It’s common knowledge that sardines are packed with good nutrients, however, I couldn’t see how I could get my kids to have sardine here in the UK. Then one day we thought of making our own pizza…
Mind you, I love the idea of making my own from scratch but only ever managed that once. Here’s a cheat recipe for busy families:
- Get a plain Margarita pizza, a pizza base, or even garlic bread in the shape of a pizza
- Add extra cheese, fresh tomato, rocket, yellow peppers, or whatever you, and especially the children fancy.
- Open a tin of sardine. Break into pieces and scatter on the pizza (the bones are soft and edible)
- Put in the oven as per the pizza’s package instructions (usually around 10 minutes)
- When ready, let it cool down (you don’t want to burn those little creatures with molten cheese)
And that’s it!
A small tip: if there are any fussy eaters (for example, my eldest at the moment doesn’t ‘like tomato’, you can split the pizza and put more of said food on one of the side than the other (or none at all – I still slip some anyway, just in case it gets through).
Sardine is loaded with protein and omega-3 fatty acids, calcium, iron and potassium.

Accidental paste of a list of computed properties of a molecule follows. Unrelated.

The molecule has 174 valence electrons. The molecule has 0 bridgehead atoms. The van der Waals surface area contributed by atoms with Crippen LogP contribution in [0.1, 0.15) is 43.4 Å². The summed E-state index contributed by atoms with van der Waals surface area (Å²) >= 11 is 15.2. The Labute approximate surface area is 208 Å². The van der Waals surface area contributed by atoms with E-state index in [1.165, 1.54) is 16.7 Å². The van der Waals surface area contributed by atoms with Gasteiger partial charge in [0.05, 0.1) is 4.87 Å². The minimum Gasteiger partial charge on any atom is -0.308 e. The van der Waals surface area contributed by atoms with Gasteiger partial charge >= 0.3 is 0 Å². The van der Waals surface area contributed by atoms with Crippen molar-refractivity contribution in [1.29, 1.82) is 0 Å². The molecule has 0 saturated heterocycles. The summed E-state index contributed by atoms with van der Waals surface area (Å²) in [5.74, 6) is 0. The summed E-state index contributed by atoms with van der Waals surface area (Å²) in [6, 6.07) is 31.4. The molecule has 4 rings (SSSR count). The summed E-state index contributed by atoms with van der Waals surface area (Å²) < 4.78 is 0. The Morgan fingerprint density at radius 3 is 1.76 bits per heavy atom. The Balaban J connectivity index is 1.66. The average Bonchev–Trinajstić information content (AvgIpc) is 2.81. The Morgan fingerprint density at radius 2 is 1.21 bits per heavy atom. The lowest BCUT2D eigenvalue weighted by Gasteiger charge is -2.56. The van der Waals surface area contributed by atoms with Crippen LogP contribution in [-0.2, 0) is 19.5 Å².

I was worried about the children’s salt intake but when we tasted it, it actually did not taste that salty. Apparently canned sardines are not that salty compared with other canned foods.
The kids loved it! I honestly was not expecting it. I thought it would be one of those things they would go… bleargh, disgusting! But actually, they did love it and asked for seconds, and even thirds.
Of course pizza is not the healthiest of foods but as pizzas go, fish and vegetable toppings made at home have to beat other varieties. In any case, we only have food like this occasionally.
Why is this pizza good?
- Quick – all ready done, unless you decide to chop lots of vegetables (and even that you can buy chopped, fresh or frozen, if you like)
- Economic – all the basic ingredients are very cheap
- Healthy – because of the sardines and all the other vegetables you can throw in.
And you know the best thing? Sardine is such a Portuguese thing!
It gave us an opportunity to bring it up in conversation and for them to taste a fish they never tasted before. Of course, I would much prefer BBQed sardine, but fresh sardine is hard to find in the UK and even harder to cook in a house in winter… it really needs to be done in the sunshine, in an outside BBQ. So this is the next best thing, really. It was still a great opportunity to mention our Portuguese food heritage.
I know other countries enjoy eating sardine as well. Do you know which ones? Lets build the definite list of sardine loving countries… and if you try this recipe (if you can call it a recipe), please leave a comment. I’d love to know how you found it.